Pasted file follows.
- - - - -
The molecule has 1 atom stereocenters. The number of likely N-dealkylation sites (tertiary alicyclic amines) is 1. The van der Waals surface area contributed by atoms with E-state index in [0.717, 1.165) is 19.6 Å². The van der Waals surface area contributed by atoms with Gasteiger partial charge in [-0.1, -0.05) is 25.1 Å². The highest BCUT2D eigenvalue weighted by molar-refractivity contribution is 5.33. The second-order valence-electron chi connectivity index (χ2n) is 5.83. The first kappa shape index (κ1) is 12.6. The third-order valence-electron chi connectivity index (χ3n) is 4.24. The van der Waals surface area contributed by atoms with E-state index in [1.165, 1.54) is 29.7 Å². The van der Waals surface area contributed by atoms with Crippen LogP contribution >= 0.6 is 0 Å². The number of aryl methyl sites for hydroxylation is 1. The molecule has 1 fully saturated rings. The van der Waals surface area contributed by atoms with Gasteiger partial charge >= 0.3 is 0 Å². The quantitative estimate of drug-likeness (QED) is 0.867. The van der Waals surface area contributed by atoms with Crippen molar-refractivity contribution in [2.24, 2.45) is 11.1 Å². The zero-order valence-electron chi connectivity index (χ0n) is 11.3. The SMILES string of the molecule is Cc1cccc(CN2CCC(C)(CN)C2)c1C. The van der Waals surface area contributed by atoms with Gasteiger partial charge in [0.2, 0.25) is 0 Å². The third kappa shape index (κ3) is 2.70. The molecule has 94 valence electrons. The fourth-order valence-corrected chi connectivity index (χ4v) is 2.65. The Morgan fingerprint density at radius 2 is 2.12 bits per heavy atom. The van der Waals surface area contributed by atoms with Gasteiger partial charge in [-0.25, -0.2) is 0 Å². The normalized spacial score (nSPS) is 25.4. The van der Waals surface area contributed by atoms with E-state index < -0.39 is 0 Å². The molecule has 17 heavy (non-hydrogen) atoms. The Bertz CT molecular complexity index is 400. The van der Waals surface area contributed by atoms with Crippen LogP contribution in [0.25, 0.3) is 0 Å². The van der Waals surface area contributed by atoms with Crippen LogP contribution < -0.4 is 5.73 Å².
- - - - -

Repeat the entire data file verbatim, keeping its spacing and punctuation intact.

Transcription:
The molecule has 1 atom stereocenters. The number of likely N-dealkylation sites (tertiary alicyclic amines) is 1. The van der Waals surface area contributed by atoms with E-state index in [0.717, 1.165) is 19.6 Å². The van der Waals surface area contributed by atoms with Gasteiger partial charge in [-0.1, -0.05) is 25.1 Å². The highest BCUT2D eigenvalue weighted by molar-refractivity contribution is 5.33. The second-order valence-electron chi connectivity index (χ2n) is 5.83. The first kappa shape index (κ1) is 12.6. The third-order valence-electron chi connectivity index (χ3n) is 4.24. The van der Waals surface area contributed by atoms with E-state index in [1.165, 1.54) is 29.7 Å². The van der Waals surface area contributed by atoms with Crippen LogP contribution >= 0.6 is 0 Å². The number of aryl methyl sites for hydroxylation is 1. The molecule has 1 fully saturated rings. The van der Waals surface area contributed by atoms with Gasteiger partial charge >= 0.3 is 0 Å². The quantitative estimate of drug-likeness (QED) is 0.867. The van der Waals surface area contributed by atoms with Crippen molar-refractivity contribution in [2.24, 2.45) is 11.1 Å². The zero-order valence-electron chi connectivity index (χ0n) is 11.3. The SMILES string of the molecule is Cc1cccc(CN2CCC(C)(CN)C2)c1C. The van der Waals surface area contributed by atoms with Gasteiger partial charge in [0.2, 0.25) is 0 Å². The third kappa shape index (κ3) is 2.70. The molecule has 94 valence electrons. The fourth-order valence-corrected chi connectivity index (χ4v) is 2.65. The Morgan fingerprint density at radius 2 is 2.12 bits per heavy atom. The van der Waals surface area contributed by atoms with Gasteiger partial charge in [-0.25, -0.2) is 0 Å². The normalized spacial score (nSPS) is 25.4. The van der Waals surface area contributed by atoms with E-state index < -0.39 is 0 Å². The molecule has 17 heavy (non-hydrogen) atoms. The Bertz CT molecular complexity index is 400. The van der Waals surface area contributed by atoms with Crippen LogP contribution in [0.25, 0.3) is 0 Å². The van der Waals surface area contributed by atoms with Crippen LogP contribution < -0.4 is 5.73 Å².